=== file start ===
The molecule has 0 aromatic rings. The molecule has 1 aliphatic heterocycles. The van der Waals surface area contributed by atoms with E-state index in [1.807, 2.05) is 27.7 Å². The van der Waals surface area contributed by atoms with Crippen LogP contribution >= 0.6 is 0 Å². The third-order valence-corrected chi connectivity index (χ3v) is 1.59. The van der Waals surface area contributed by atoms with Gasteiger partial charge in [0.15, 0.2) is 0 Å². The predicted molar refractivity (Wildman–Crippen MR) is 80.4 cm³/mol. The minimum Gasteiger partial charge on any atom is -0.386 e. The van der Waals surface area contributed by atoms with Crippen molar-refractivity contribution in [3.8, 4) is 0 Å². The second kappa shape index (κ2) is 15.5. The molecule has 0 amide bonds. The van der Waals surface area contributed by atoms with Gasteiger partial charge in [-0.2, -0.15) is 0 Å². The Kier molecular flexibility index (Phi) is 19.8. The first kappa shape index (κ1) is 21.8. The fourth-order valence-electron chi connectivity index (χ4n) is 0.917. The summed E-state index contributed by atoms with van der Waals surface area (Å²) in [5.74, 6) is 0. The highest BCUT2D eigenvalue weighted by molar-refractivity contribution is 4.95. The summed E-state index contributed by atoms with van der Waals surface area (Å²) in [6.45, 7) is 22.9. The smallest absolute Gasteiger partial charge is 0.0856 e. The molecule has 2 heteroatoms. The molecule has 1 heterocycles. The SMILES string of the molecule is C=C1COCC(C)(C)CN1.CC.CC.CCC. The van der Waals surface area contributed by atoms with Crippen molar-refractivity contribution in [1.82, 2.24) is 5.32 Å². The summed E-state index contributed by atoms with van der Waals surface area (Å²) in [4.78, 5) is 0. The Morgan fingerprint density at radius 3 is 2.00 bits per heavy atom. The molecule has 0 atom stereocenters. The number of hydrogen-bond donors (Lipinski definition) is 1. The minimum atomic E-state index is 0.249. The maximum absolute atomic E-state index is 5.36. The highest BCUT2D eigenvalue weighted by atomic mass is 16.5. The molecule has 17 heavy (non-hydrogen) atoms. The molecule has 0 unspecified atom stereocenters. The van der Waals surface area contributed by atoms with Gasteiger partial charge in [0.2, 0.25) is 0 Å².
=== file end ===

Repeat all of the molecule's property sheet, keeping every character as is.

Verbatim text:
The molecule has 0 aromatic rings. The molecule has 1 aliphatic heterocycles. The van der Waals surface area contributed by atoms with E-state index in [1.807, 2.05) is 27.7 Å². The van der Waals surface area contributed by atoms with Crippen LogP contribution >= 0.6 is 0 Å². The third-order valence-corrected chi connectivity index (χ3v) is 1.59. The van der Waals surface area contributed by atoms with Gasteiger partial charge in [0.15, 0.2) is 0 Å². The predicted molar refractivity (Wildman–Crippen MR) is 80.4 cm³/mol. The minimum Gasteiger partial charge on any atom is -0.386 e. The van der Waals surface area contributed by atoms with Crippen molar-refractivity contribution in [3.8, 4) is 0 Å². The second kappa shape index (κ2) is 15.5. The molecule has 0 amide bonds. The van der Waals surface area contributed by atoms with Gasteiger partial charge in [-0.2, -0.15) is 0 Å². The Kier molecular flexibility index (Phi) is 19.8. The first kappa shape index (κ1) is 21.8. The fourth-order valence-electron chi connectivity index (χ4n) is 0.917. The summed E-state index contributed by atoms with van der Waals surface area (Å²) in [5.74, 6) is 0. The highest BCUT2D eigenvalue weighted by molar-refractivity contribution is 4.95. The summed E-state index contributed by atoms with van der Waals surface area (Å²) in [6.45, 7) is 22.9. The smallest absolute Gasteiger partial charge is 0.0856 e. The molecule has 2 heteroatoms. The molecule has 1 heterocycles. The SMILES string of the molecule is C=C1COCC(C)(C)CN1.CC.CC.CCC. The van der Waals surface area contributed by atoms with Crippen molar-refractivity contribution in [1.82, 2.24) is 5.32 Å². The summed E-state index contributed by atoms with van der Waals surface area (Å²) in [4.78, 5) is 0. The Morgan fingerprint density at radius 3 is 2.00 bits per heavy atom. The molecule has 0 atom stereocenters. The number of hydrogen-bond donors (Lipinski definition) is 1. The minimum atomic E-state index is 0.249. The maximum absolute atomic E-state index is 5.36. The highest BCUT2D eigenvalue weighted by atomic mass is 16.5. The molecule has 17 heavy (non-hydrogen) atoms. The molecule has 0 unspecified atom stereocenters. The van der Waals surface area contributed by atoms with Gasteiger partial charge in [0.2, 0.25) is 0 Å².